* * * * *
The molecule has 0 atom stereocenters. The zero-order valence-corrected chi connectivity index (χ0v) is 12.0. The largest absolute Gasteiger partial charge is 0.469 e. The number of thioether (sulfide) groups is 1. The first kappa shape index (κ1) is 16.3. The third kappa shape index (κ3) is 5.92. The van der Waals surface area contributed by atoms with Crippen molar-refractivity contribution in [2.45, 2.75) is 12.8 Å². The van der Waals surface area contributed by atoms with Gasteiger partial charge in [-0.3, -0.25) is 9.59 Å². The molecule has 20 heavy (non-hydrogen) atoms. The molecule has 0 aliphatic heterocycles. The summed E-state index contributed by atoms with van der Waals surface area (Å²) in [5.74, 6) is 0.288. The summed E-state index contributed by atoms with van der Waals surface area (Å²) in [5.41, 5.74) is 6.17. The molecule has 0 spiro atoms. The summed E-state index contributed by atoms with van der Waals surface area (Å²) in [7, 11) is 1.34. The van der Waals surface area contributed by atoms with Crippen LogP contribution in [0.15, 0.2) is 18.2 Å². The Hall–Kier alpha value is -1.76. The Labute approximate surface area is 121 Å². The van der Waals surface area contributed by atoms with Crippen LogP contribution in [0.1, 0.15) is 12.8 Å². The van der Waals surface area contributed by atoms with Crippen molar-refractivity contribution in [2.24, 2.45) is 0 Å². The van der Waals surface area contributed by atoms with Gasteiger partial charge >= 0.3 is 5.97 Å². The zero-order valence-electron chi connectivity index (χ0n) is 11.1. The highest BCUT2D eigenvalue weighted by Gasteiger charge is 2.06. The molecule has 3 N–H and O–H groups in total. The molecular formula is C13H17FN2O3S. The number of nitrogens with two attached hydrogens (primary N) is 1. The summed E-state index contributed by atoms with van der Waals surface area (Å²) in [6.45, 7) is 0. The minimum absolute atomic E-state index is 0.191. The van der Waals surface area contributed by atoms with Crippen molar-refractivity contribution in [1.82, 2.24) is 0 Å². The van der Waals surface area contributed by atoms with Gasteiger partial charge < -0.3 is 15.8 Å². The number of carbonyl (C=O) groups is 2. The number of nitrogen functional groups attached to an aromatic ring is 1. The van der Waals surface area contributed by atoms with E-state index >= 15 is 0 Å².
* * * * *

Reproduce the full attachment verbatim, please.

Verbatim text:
The molecule has 0 atom stereocenters. The zero-order valence-corrected chi connectivity index (χ0v) is 12.0. The largest absolute Gasteiger partial charge is 0.469 e. The number of thioether (sulfide) groups is 1. The first kappa shape index (κ1) is 16.3. The third kappa shape index (κ3) is 5.92. The van der Waals surface area contributed by atoms with Crippen molar-refractivity contribution in [2.45, 2.75) is 12.8 Å². The van der Waals surface area contributed by atoms with Gasteiger partial charge in [-0.3, -0.25) is 9.59 Å². The molecule has 20 heavy (non-hydrogen) atoms. The molecule has 0 aliphatic heterocycles. The summed E-state index contributed by atoms with van der Waals surface area (Å²) in [5.74, 6) is 0.288. The summed E-state index contributed by atoms with van der Waals surface area (Å²) in [5.41, 5.74) is 6.17. The molecule has 0 spiro atoms. The summed E-state index contributed by atoms with van der Waals surface area (Å²) in [7, 11) is 1.34. The van der Waals surface area contributed by atoms with Crippen LogP contribution in [0.15, 0.2) is 18.2 Å². The Hall–Kier alpha value is -1.76. The Labute approximate surface area is 121 Å². The van der Waals surface area contributed by atoms with Crippen LogP contribution in [0.1, 0.15) is 12.8 Å². The van der Waals surface area contributed by atoms with Crippen molar-refractivity contribution in [2.24, 2.45) is 0 Å². The van der Waals surface area contributed by atoms with Gasteiger partial charge >= 0.3 is 5.97 Å². The zero-order valence-electron chi connectivity index (χ0n) is 11.1. The highest BCUT2D eigenvalue weighted by Gasteiger charge is 2.06. The molecule has 3 N–H and O–H groups in total. The molecular formula is C13H17FN2O3S. The number of nitrogens with two attached hydrogens (primary N) is 1. The summed E-state index contributed by atoms with van der Waals surface area (Å²) in [6.45, 7) is 0. The minimum absolute atomic E-state index is 0.191. The van der Waals surface area contributed by atoms with Crippen molar-refractivity contribution in [1.82, 2.24) is 0 Å². The van der Waals surface area contributed by atoms with Gasteiger partial charge < -0.3 is 15.8 Å². The number of carbonyl (C=O) groups is 2. The number of nitrogen functional groups attached to an aromatic ring is 1. The van der Waals surface area contributed by atoms with E-state index >= 15 is 0 Å².